Objectives Anxiety is a common condition usually managed in general practice (GP) in the UK. GP patient records can be used for epidemiological studies of anxiety as well as clinical audit and service planning. However, it is not clear how general practitioners (GPs) conceptualise, diagnose and document anxiety in these records. We sought to understand these factors through an interview study with GPs.
Setting UK National Health Service (NHS) General Practice (England and Wales).
Participants 17 UK GPs.
Primary and secondary outcome measures Semistructured interviews used vignettes to explore the process of diagnosing anxiety in primary care and investigate influences on recording. Interviews were transcribed verbatim and analysed using thematic analysis.
Results GPs chose 12 different codes for recording anxiety in the 2 vignettes, and reported that history, symptoms and management would be recorded in free text. GPs reported on 4 themes representing influences on recording of anxiety: ‘anxiety or a normal response’, ‘granularity of diagnosis’, ‘giving patients a label’ and ‘time as a tool’; and 3 themes about recording in general: ‘justifying the choice of code’, ‘usefulness of coding’ and ‘practice-specific pressures’. GPs reported using only a regular selection of codes in patient records to help standardise records within the practice and as a time-saving measure.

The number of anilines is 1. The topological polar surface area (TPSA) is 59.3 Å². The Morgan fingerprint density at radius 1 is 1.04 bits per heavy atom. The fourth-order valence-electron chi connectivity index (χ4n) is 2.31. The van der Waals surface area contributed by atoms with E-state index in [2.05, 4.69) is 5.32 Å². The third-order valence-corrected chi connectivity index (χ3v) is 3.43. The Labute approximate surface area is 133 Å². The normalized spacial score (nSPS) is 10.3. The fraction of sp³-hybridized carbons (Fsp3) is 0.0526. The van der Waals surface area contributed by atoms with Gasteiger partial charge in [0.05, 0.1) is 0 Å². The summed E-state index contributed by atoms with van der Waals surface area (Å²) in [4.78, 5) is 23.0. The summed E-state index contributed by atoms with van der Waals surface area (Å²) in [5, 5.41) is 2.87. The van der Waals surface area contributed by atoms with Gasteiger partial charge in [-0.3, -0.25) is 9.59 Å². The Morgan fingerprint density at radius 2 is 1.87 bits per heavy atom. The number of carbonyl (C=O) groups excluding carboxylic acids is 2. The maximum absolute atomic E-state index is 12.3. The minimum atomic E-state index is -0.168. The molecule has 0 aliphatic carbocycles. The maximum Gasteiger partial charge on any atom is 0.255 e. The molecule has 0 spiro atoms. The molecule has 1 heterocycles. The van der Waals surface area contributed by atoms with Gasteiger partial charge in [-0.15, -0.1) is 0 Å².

Conclusions We have identified a coding culture where GPs feel confident recognising anxiety symptoms; however, due to clinical uncertainty, a long-term perspective and a focus on management, they are reluctant to code firm diagnoses in the initial stages. Researchers using GP patient records should be aware that GPs may prefer free text, symptom codes and other general codes rather than firm diagnostic codes for anxiety.
- MENTAL HEALTH
- General Practice
- Electronic Patient Records
This is an Open Access article distributed in accordance with the Creative Commons Attribution Non Commercial (CC BY-NC 4.0) license, which permits others to distribute, remix, adapt, build upon this work non-commercially, and license their derivative works on different terms, provided the original work is properly cited and the use is non-commercial. See: http://creativecommons.org/licenses/by-nc/4.0/
Statistics from Altmetric.com
If you wish to reuse any or all of this article please use the link below which will take you to the Copyright Clearance Center’s RightsLink service. You will be able to get a quick price and instant permission to reuse the content in many different ways.